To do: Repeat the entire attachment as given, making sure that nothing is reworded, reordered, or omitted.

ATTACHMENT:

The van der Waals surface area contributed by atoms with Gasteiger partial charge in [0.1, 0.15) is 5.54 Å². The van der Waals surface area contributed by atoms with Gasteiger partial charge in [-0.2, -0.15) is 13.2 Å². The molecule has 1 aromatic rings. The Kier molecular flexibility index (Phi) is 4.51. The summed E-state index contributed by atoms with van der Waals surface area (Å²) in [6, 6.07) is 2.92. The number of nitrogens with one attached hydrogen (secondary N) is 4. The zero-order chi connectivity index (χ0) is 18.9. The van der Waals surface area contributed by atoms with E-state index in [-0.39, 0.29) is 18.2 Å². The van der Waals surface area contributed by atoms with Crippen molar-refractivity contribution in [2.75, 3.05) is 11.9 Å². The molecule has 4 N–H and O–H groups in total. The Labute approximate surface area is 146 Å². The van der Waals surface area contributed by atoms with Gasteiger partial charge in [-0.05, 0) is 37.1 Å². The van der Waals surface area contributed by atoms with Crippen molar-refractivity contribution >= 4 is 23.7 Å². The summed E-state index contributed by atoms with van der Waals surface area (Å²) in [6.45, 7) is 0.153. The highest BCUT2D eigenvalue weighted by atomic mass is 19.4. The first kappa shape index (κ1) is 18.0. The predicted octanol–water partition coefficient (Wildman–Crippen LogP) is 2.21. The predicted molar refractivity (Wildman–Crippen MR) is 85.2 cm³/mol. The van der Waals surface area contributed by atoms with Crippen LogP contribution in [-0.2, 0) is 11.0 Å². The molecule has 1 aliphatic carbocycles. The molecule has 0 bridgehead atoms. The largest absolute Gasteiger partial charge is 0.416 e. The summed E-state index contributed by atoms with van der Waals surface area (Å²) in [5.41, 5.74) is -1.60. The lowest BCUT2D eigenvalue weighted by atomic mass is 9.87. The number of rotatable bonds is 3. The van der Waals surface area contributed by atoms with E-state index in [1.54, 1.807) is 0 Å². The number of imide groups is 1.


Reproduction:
The van der Waals surface area contributed by atoms with Gasteiger partial charge in [0.1, 0.15) is 5.54 Å². The van der Waals surface area contributed by atoms with Gasteiger partial charge in [-0.2, -0.15) is 13.2 Å². The molecule has 1 aromatic rings. The Kier molecular flexibility index (Phi) is 4.51. The summed E-state index contributed by atoms with van der Waals surface area (Å²) in [6, 6.07) is 2.92. The number of nitrogens with one attached hydrogen (secondary N) is 4. The zero-order chi connectivity index (χ0) is 18.9. The van der Waals surface area contributed by atoms with E-state index in [-0.39, 0.29) is 18.2 Å². The van der Waals surface area contributed by atoms with Crippen molar-refractivity contribution in [2.75, 3.05) is 11.9 Å². The molecule has 4 N–H and O–H groups in total. The Labute approximate surface area is 146 Å². The van der Waals surface area contributed by atoms with Gasteiger partial charge in [-0.05, 0) is 37.1 Å². The van der Waals surface area contributed by atoms with Crippen molar-refractivity contribution >= 4 is 23.7 Å². The summed E-state index contributed by atoms with van der Waals surface area (Å²) in [6.45, 7) is 0.153. The highest BCUT2D eigenvalue weighted by atomic mass is 19.4. The first kappa shape index (κ1) is 18.0. The predicted octanol–water partition coefficient (Wildman–Crippen LogP) is 2.21. The predicted molar refractivity (Wildman–Crippen MR) is 85.2 cm³/mol. The van der Waals surface area contributed by atoms with Crippen LogP contribution in [-0.2, 0) is 11.0 Å². The molecule has 1 aliphatic carbocycles. The molecule has 0 bridgehead atoms. The largest absolute Gasteiger partial charge is 0.416 e. The summed E-state index contributed by atoms with van der Waals surface area (Å²) in [5.41, 5.74) is -1.60. The lowest BCUT2D eigenvalue weighted by atomic mass is 9.87. The number of rotatable bonds is 3. The van der Waals surface area contributed by atoms with E-state index in [1.54, 1.807) is 0 Å². The number of imide groups is 1.